As many probably know in Germany if you  belong to an Evangelische or Katholische (Roman Catholic) church you have about 3% of your income collected by the government as part of your taxes (the Kirchensteuer or church tax it’s called) and given to either the Evangelische or Katholische Church. This also means that membership in the church is not measured by attendance, communing or putting something in the offering plate (as it is for us) but only by whether you have registered with the government and pay the Kirchensteuer. It also means “the offering” is quite an anticlimactic event in worship. If it’s done (which it’s not always) it’s for some special cause (often/usually a social ministry effort) and consists mostly of people’s “kleingeld” coins (of course some of those are worth 1 or 2 Euros).

           This was the 36th Kirchentag (which means – if my math is correct – they must have had a few special ones because the first one was in 1949. This one was bigger than usual in celebration of the 500th Anniversary of the Reformation.  According to Deutsche Welle there were 2500 events, 30,000 presenters and 140,000 participants (including me). While I at first thought the closest analogy would be a Synod Assembly it’s actually more like a Youth Gathering (except with more older people (but there were also lots of youth).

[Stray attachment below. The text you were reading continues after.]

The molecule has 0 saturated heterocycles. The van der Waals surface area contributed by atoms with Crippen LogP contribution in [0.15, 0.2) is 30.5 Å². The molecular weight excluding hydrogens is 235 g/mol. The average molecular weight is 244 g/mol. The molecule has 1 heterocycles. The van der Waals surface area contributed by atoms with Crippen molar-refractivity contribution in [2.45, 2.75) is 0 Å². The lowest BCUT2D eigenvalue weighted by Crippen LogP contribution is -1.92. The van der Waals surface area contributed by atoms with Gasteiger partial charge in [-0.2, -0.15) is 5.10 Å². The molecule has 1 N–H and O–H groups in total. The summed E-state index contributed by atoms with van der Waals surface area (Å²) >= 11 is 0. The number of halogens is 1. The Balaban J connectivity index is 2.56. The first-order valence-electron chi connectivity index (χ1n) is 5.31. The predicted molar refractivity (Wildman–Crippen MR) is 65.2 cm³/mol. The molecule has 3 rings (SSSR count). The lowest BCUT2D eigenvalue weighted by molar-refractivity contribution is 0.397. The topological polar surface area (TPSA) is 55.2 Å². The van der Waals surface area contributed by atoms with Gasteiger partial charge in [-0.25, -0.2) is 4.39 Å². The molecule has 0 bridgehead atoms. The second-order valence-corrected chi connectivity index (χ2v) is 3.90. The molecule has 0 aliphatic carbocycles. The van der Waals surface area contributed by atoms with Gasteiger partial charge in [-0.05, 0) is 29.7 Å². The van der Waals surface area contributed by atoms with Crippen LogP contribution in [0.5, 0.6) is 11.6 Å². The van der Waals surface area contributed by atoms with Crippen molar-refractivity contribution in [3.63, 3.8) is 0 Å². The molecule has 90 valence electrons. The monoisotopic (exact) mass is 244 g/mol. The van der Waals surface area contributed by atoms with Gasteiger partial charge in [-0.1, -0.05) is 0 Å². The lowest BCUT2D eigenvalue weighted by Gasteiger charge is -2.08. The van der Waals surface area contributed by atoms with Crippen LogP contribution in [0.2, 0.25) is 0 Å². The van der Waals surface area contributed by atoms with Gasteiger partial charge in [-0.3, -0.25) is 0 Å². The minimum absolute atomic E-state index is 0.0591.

Even though my German is still not all that great it was a tremendously meaningful, moving  and interesting event for me (and of course since English is something of the universal language they were many events that were partly if not mostly in English (including the sermon at the culminating worship service for 70,000 in Wittenberg) or had English translation. The energy, quality, liveliness and sheer numbers left me feeling that what we often hear about the death of European Christianity is greatly exaggerated (to paraphrase Mark Twain).

          It started for me at the opening worship service that was held at three different locations – I went to the one at the Brandenburg Gate (because it was billed as being in “simple German”) – and included about 100,000 people. Probably about 20,000 of those were “polizei” since as you might imagine security concerns were huge. I arrived at the Brandenburg Tor metro stop on time for the service but then spent 45 minutes walking to an acceptable entrance and getting through security. I made the same mistake the next day when I went to the same place to see a conversation about faith and the future between former President Barack Obama and German Chancellor Angela Merkel. Still it was inspiring and meaningful for me to see a church event that was so significant that Obama and Merkel participated and so worthwhile that so many people were willing to walk long distances and stand in long lines to get in.